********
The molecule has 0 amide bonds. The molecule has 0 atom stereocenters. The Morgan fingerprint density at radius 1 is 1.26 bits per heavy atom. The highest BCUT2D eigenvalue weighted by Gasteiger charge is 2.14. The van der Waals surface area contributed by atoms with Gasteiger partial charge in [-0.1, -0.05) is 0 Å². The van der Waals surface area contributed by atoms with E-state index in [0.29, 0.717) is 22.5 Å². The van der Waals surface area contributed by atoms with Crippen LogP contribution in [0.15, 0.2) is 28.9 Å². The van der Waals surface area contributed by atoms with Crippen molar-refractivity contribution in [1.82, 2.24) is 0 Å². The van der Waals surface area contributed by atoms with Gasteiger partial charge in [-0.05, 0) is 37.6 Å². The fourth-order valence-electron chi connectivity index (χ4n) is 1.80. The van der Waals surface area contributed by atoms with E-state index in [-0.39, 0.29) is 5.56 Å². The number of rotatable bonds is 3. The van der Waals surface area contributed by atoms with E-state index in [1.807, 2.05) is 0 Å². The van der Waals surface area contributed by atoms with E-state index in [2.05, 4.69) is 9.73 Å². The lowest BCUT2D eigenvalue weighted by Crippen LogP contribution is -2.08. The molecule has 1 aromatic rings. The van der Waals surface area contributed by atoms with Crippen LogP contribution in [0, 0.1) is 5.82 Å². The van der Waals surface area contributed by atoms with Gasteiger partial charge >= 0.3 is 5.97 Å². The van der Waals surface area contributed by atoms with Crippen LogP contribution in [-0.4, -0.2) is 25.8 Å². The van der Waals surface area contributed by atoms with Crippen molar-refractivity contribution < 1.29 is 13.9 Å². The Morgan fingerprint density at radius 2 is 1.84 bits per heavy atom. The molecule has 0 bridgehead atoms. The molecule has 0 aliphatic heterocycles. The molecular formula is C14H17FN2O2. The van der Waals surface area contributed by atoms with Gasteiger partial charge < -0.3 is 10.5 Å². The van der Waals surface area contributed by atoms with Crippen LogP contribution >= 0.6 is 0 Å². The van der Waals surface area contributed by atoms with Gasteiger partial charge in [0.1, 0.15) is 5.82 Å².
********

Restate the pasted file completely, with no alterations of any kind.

The molecule has 0 amide bonds. The molecule has 0 atom stereocenters. The Morgan fingerprint density at radius 1 is 1.26 bits per heavy atom. The highest BCUT2D eigenvalue weighted by Gasteiger charge is 2.14. The van der Waals surface area contributed by atoms with Gasteiger partial charge in [-0.1, -0.05) is 0 Å². The van der Waals surface area contributed by atoms with E-state index in [0.29, 0.717) is 22.5 Å². The van der Waals surface area contributed by atoms with Crippen LogP contribution in [0.15, 0.2) is 28.9 Å². The van der Waals surface area contributed by atoms with Crippen molar-refractivity contribution in [1.82, 2.24) is 0 Å². The van der Waals surface area contributed by atoms with Gasteiger partial charge in [-0.05, 0) is 37.6 Å². The fourth-order valence-electron chi connectivity index (χ4n) is 1.80. The van der Waals surface area contributed by atoms with E-state index in [-0.39, 0.29) is 5.56 Å². The number of rotatable bonds is 3. The van der Waals surface area contributed by atoms with E-state index in [1.807, 2.05) is 0 Å². The van der Waals surface area contributed by atoms with E-state index in [2.05, 4.69) is 9.73 Å². The lowest BCUT2D eigenvalue weighted by Crippen LogP contribution is -2.08. The molecule has 1 aromatic rings. The van der Waals surface area contributed by atoms with Crippen LogP contribution in [0, 0.1) is 5.82 Å². The van der Waals surface area contributed by atoms with Gasteiger partial charge >= 0.3 is 5.97 Å². The van der Waals surface area contributed by atoms with Crippen LogP contribution in [-0.4, -0.2) is 25.8 Å². The van der Waals surface area contributed by atoms with Crippen molar-refractivity contribution < 1.29 is 13.9 Å². The Morgan fingerprint density at radius 2 is 1.84 bits per heavy atom. The molecule has 0 bridgehead atoms. The molecule has 0 aliphatic heterocycles. The molecular formula is C14H17FN2O2. The van der Waals surface area contributed by atoms with Gasteiger partial charge < -0.3 is 10.5 Å². The van der Waals surface area contributed by atoms with Crippen LogP contribution >= 0.6 is 0 Å². The van der Waals surface area contributed by atoms with Gasteiger partial charge in [0.1, 0.15) is 5.82 Å².